Many people take off for exotic locales for as many as six weeks travel; others find their bliss within a two- to six-hour drive from our southwestern Colorado mountain town. Indeed, we’re located just a few hours away from some of the best recreation around in Utah, Arizona and New Mexico, all sunny and warm destinations this time of year where spring arrives with the intensity of the desert sun.
Art & Culture Hotels Telluride Festivals The Southwest Utah: Art & Culture Hotels Telluride Festivals The Southwest Utah
How about those Oscars? Wasn’t it a great show? I was thrilled that I had seen most of the films nominated for an award here in our little mountain town of Telluride, Colorado way back in September. Yes, just as in recent years, many of the movies that gained high acclaim from the Academy of Motion Pictures were shown here in T-ride—either as premiers or sneak peeks—during the Telluride Film Festival (TFF) long before they were officially released. Telluride’s selection of films seems to be filled with Oscar contenders more so than the lineups presented at other renowned film festivals in New York, Venice and Toronto.
Much of the Oscar buzz takes place before and after this annual awards show. I was thrilled to tune into CBS Sunday Morning, one of my all-time favorite TV shows, to see Monument Valley: Mother Nature’s scene stealing movie star, last Sunday. It was a wonderful segment that featured the extraordinary sense of place of this iconic site and the many Oscar-worthy movies filmed there including “The Searchers,” “She Wore a Yellow Ribbon,” “Back to the Future,” “Forrest Gump” and many more. This majestic landscape has appeared in dozens of films as well as countless commercials. Almost a half a million visitors go to Monument Valley every year, largely because of the prominence it has enjoyed in the movies. Thanks to Harry Gouding and his wife, Leone (known as Mike), film director John Ford discovered Monument Valley and its perfect setting for great western movies and feature films. This was highlighted in the CBS piece although Goulding’s Lodge and its terrific Trading Post Museum, which also showcases the history of movie-making in the area, were scarcely mentioned.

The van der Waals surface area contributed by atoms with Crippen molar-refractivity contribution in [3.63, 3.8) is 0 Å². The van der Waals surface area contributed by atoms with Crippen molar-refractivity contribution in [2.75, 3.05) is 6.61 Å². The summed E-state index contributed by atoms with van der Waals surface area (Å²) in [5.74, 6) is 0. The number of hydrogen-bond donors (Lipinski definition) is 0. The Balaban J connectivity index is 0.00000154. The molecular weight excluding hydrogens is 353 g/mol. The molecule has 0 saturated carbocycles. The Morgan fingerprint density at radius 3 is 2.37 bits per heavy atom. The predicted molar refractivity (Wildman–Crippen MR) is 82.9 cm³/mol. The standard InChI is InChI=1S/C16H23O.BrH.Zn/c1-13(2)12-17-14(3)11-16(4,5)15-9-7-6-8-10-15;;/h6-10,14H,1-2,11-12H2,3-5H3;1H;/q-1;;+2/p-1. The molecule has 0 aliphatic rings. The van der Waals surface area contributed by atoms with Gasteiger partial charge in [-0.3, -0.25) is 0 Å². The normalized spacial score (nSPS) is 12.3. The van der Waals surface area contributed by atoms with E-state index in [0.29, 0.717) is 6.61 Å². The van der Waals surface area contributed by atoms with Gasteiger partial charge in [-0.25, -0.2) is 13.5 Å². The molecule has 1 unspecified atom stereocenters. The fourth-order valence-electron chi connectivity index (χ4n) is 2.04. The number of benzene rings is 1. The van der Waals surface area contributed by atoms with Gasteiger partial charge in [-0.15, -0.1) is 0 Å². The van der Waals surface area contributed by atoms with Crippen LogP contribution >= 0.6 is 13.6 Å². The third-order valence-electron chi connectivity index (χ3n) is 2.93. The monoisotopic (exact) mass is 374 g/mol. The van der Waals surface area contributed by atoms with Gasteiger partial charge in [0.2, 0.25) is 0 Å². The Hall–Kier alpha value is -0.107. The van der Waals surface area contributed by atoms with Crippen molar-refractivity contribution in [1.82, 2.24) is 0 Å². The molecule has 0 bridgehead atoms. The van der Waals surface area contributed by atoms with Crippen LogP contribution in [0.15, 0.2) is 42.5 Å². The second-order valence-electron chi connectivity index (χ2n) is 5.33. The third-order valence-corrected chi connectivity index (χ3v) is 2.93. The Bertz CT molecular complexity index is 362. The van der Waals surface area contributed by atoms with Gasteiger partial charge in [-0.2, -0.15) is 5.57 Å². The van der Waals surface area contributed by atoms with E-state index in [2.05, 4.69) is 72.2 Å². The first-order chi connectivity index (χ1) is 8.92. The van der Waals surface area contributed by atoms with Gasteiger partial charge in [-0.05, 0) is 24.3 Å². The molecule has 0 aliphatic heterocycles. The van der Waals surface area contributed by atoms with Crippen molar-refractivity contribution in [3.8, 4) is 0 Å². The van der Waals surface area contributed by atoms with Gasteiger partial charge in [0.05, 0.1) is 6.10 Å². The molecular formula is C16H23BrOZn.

Art & Culture Colorado Denver French Life Shopping: Art & Culture Colorado Denver French Life Shopping
THIS JUST IN as of February 5: The Nature as Muse: Impressionist Landscapes from the Frederic C. Hamilton Collection of DAM has been extended through March 24.
Allez vite, vite, vite! Go fast! Only about ten days remain for you to see the magnificent Passport to Paris exhibition at the Denver Art Museum (DAM). I went earlier in the month and it felt like I was transported to Paree for an hour and a half of sheer delight. Truly my heart sang as I wended my way through the suite of three exhibitions that make up this show, a smartly-chosen trifecta that focuses on French art from the late 1600s to the early 1900s. From the grand works executed during the reign of Louis XIV through the more well known paintings of Poussin, Boucher, Pissarro, Monet, Toulouse-Lautrec, Van Gogh and other greats, here French culture and society are revealed to the visitor in one of the most effective manners I’ve ever seen. As you saunter through the galleries that make up this show, it’s easy to understand how Paris became the center of culture and the tastemaker for all of Europe.